Studying my family's grocery list I saw "ice cream, raspberry jam, and another quatre-quart (kids love this rich, buttery poundcake for the 4 o'clock goûter. No more kids in the house, but Grandma loves this treat!). Having gotten some eggs I rounded the bend and.... Chariots of Fire! There he was in the dairy aisle! Alas, I missed a second chance to say something, anything, to The Man Sans Canne. Instead, I hurried off and, rounding the corner, the handle of my own chariot (a smaller, two-wheeled poussette de marché) slipped and the cart fell, its contents tumbling out.

(Ouf, the carton of 12 eggs was intact!)

"Vous avez échappé belle!" another shopper exclaimed. 

"Oh, oui!" I smiled, quickly making a mental note to share with you, dear reader, the wonderful French phrase which literally means "a beautiful escape". Echapper belle also means to be let off the hook, which reminds me of hooky.... We'll end with that: the reminder to play hooky de temps en temps. Why not play at the grocery store? It might lead to a beautiful escape and some meaningful encounters, too.  

en milieu de semaine = midweek
un titre de séjour = residence permit (see la carte de séjour...)
Après tout, demain est un autre jour = after all, tomorrow is another day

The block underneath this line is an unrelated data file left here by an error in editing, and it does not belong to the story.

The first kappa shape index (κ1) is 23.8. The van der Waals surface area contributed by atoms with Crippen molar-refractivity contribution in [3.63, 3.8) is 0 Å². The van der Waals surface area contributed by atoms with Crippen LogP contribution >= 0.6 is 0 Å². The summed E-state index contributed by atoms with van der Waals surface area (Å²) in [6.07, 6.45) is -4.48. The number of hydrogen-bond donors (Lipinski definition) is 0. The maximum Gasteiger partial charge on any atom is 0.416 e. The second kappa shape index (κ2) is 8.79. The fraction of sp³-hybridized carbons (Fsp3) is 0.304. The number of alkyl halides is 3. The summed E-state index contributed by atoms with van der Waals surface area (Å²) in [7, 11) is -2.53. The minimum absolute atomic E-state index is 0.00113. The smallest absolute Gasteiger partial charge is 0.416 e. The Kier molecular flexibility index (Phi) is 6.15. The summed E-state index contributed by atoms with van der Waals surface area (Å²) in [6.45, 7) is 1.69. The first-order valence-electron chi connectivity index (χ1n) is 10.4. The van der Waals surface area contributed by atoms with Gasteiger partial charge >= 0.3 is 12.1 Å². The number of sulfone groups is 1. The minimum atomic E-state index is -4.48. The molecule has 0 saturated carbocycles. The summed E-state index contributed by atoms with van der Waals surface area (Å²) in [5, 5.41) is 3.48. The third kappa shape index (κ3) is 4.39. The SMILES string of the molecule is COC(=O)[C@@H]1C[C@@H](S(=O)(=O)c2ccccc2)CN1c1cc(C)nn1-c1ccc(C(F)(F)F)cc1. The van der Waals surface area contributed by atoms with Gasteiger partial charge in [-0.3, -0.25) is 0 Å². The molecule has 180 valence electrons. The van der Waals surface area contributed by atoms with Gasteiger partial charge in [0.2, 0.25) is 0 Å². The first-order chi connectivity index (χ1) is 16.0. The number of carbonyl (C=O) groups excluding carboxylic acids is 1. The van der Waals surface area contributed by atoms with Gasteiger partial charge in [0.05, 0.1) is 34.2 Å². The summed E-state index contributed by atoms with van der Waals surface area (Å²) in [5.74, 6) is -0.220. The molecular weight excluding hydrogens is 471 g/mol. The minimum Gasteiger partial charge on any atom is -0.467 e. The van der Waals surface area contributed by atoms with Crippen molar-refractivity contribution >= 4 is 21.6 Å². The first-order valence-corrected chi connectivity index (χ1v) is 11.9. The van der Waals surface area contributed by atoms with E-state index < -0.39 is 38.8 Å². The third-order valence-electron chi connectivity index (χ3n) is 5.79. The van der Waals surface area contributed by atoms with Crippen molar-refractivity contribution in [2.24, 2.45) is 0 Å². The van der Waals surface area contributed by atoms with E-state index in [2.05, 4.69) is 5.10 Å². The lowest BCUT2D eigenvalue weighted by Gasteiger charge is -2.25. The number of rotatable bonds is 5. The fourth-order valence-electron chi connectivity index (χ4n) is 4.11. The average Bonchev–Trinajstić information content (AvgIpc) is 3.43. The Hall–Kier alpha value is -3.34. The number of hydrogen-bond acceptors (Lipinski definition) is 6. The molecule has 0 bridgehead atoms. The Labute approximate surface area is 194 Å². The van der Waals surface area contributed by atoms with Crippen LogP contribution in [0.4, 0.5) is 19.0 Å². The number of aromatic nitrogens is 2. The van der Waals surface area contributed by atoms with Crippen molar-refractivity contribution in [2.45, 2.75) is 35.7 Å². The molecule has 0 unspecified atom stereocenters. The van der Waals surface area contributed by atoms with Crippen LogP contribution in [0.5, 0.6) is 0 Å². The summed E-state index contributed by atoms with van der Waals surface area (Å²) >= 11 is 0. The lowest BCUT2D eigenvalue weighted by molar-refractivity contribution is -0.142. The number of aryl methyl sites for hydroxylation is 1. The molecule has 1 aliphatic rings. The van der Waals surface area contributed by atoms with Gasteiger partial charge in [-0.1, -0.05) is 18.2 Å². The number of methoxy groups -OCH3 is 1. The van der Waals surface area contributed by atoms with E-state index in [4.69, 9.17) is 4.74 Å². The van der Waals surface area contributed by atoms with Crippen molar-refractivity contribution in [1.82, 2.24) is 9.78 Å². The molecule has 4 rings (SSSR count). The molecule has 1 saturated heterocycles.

les allées de tentation = aisles of temptation
un tantinet = a smidgeon, tad, wee bit
une balance = weighing scale
un abricot = apricot
le chariot = shopping cart, trolley
le bon sens = good sense, common sense
le troisième âge = later life, old age
le goûter = snack, afterschool snack, afternoon tea
la canne = cane
ouf! = phew!
de temps en temps = from time to time, now and then, occasionally
Caddie grocery cart in french chariot
It's amusing, isn't it, to read a stranger's grocery list. And judging from the crossed out item, it looks like they finally found the onions, too! :-)

Highlights from the archives:
Review the five senses in French: la vue, l'ouïe...
Check out The Most difficult French words to pronounce (and add your own in the comments to that post)
A family vacation in Queyras (the French Alps), pictured below.

Queyras France Alps

A Message from KristiOngoing support from readers like you keeps me writing and publishing this free language journal each week. If you find joy or value in these stories and would like to keep this site going, donating today will help so much. Thank you for being a part of this community and helping me to maintain this site and its newsletter.

Ways to contribute:
1.Zelle®, The best way to donate and there are no transaction fees. Zelle to [email protected]

2.Paypal or credit card
Or purchase my book for a friend and so help them discover this free weekly journal.
For more online reading: The Lost Gardens: A Story of Two Vineyards and a Sobriety